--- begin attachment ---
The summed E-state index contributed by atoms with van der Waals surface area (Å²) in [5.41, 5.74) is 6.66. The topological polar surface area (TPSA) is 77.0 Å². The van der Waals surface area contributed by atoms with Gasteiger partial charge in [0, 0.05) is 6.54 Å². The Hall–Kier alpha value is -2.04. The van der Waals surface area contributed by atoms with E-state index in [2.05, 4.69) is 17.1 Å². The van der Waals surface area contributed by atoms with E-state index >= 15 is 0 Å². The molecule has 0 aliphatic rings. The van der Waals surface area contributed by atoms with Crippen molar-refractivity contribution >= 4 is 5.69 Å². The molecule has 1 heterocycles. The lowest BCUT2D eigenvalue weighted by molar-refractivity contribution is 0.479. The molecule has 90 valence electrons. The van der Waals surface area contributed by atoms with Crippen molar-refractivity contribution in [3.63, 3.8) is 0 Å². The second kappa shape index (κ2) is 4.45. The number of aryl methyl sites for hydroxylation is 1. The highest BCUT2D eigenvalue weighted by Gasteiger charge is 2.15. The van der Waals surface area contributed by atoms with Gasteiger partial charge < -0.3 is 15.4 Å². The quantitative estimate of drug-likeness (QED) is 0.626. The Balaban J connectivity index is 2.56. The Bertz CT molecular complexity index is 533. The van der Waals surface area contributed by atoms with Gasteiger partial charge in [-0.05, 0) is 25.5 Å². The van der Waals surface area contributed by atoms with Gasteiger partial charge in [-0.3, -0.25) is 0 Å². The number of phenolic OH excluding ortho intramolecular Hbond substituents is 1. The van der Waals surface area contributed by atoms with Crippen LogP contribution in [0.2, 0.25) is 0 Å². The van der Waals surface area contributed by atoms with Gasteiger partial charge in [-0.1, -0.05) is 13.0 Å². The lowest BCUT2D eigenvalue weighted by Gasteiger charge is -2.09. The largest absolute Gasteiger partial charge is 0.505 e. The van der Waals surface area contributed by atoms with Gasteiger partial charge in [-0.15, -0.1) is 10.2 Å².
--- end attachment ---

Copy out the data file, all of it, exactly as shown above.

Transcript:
The summed E-state index contributed by atoms with van der Waals surface area (Å²) in [5.41, 5.74) is 6.66. The topological polar surface area (TPSA) is 77.0 Å². The van der Waals surface area contributed by atoms with Gasteiger partial charge in [0, 0.05) is 6.54 Å². The Hall–Kier alpha value is -2.04. The van der Waals surface area contributed by atoms with E-state index in [2.05, 4.69) is 17.1 Å². The van der Waals surface area contributed by atoms with E-state index >= 15 is 0 Å². The molecule has 0 aliphatic rings. The van der Waals surface area contributed by atoms with Crippen molar-refractivity contribution >= 4 is 5.69 Å². The molecule has 1 heterocycles. The lowest BCUT2D eigenvalue weighted by molar-refractivity contribution is 0.479. The molecule has 90 valence electrons. The van der Waals surface area contributed by atoms with Crippen molar-refractivity contribution in [3.63, 3.8) is 0 Å². The second kappa shape index (κ2) is 4.45. The number of aryl methyl sites for hydroxylation is 1. The highest BCUT2D eigenvalue weighted by Gasteiger charge is 2.15. The van der Waals surface area contributed by atoms with Gasteiger partial charge < -0.3 is 15.4 Å². The quantitative estimate of drug-likeness (QED) is 0.626. The Balaban J connectivity index is 2.56. The Bertz CT molecular complexity index is 533. The van der Waals surface area contributed by atoms with Gasteiger partial charge in [-0.05, 0) is 25.5 Å². The van der Waals surface area contributed by atoms with Gasteiger partial charge in [-0.3, -0.25) is 0 Å². The number of phenolic OH excluding ortho intramolecular Hbond substituents is 1. The van der Waals surface area contributed by atoms with Crippen LogP contribution in [0.2, 0.25) is 0 Å². The van der Waals surface area contributed by atoms with Gasteiger partial charge in [-0.1, -0.05) is 13.0 Å². The lowest BCUT2D eigenvalue weighted by Gasteiger charge is -2.09. The largest absolute Gasteiger partial charge is 0.505 e. The van der Waals surface area contributed by atoms with Gasteiger partial charge in [-0.15, -0.1) is 10.2 Å².